Pontifical High Evensnow

Well, last night’s evening service was a delight, if an unexpected one.

Earlier in the day in the face of all the snow and a heating system that had not come on overnight, leaving the church freezing, a decision was taken to postpone the Advent Carol Service until next Sunday evening. However, it was obvious that one or two folk would not get that message and turn up last night anyway. So, what to do with them?

A nifty service of Sung Evensong (Evensnow?) for Advent Sunday was hastily prepared and printed out in the afternoon. How many copies to print, I wondered. I decided to print thirty, just in case. In the end, that’s almost exactly how many turned up – thirty people and a poodle. (The poodle didn’t need a service sheet, or at least shared one for the bits she did need).

Bishop Gregor was with us, which was lovely and he stood with me at the front as I led the service from the portable organ. The heating had managed to warm us a little and “O Come, O Come, Emmanuel” was never more heartfully sung.

I gather at least one other local church shut up shop for the evening, and our numbers were swelled by one or two who would otherwise have been going around the corner.

All in all, it was a good though unexpected end to an unexpected day.

E and B

Its a funny thing, Choral Evensong. A few years ago, I would have said it was purely of antiquarian interest. However, I was wrong.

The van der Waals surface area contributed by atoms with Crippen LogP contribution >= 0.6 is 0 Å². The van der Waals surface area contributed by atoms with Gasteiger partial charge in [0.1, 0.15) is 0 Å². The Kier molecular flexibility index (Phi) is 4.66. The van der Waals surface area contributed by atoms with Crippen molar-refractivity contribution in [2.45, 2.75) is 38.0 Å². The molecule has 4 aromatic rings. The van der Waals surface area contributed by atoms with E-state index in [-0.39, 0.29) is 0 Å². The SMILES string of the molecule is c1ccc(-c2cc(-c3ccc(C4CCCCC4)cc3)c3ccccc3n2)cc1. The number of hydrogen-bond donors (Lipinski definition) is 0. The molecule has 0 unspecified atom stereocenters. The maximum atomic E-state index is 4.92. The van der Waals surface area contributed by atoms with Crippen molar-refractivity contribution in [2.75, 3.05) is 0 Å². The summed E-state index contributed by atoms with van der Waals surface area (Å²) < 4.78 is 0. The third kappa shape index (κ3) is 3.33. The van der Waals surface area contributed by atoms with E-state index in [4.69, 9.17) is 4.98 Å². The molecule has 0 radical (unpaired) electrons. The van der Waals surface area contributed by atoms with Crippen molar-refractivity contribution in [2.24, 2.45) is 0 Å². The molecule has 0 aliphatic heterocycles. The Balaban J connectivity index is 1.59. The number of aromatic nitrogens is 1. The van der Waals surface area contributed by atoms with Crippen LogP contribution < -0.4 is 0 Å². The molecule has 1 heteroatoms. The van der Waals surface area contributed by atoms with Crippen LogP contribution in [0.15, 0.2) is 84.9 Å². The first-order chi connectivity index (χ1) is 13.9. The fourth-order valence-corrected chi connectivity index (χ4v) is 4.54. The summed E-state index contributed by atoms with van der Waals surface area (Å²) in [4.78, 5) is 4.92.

Last night was a good example. Glorious music. Quite a diverse aged congregation. A diverse aged choir too. Gorecki’s Totus tuus utterly beguiling us all in its simplicity and sparse beauty. It was such a pleasure to be in the midst of it all and seeing and feeling the ancient patterns of prayer come to life in the known holiness of the building once again.

Last week I made it to Choral Evensong in London in one of the churches that I used to go to when I worked down there. It too was stunning. It helps having one of the most striking Norman interiors in the world and it always helps having a choir who know just exactly what to do with the psalms. The psalm singing is one of the regular joys of St Mary’s, but the one I went to down south was special too. Just five singers in the choir, singing Anglican chant impeccably.

However the strongest thing that I’ll take away from that particular service was Benediction. It was simply stunning. The organist knew exactly how to bring the whole thing to a climax (and I do mean climax) when the Blessed Sacrament was revealed in the monstrance and the congregation was blessed. Organ at one end of the building, bell ringing servers at the other. It felt as thought he whole building was vibrating with faith and joy. (At first I thought that they had installed a zimbelstern, but it was just the servers doing their thing).

“O Saving Victim, opening wide. The gate of heaven to us below…” is one of the things that gets Sung at Evensong. Though I’ve enjoyed many a Benediction in the past, that service in London on that one particular night made those words seem more true, more astonishingly, palpably true than any service I’ve experienced before, either in that church of any other. It will stay with me for a long time.

I’ve no plans on introducing Benediction to Sunday evening worship in St Mary’s. I like what we do and I think it works well. However, it did make me think about other possible opportunities.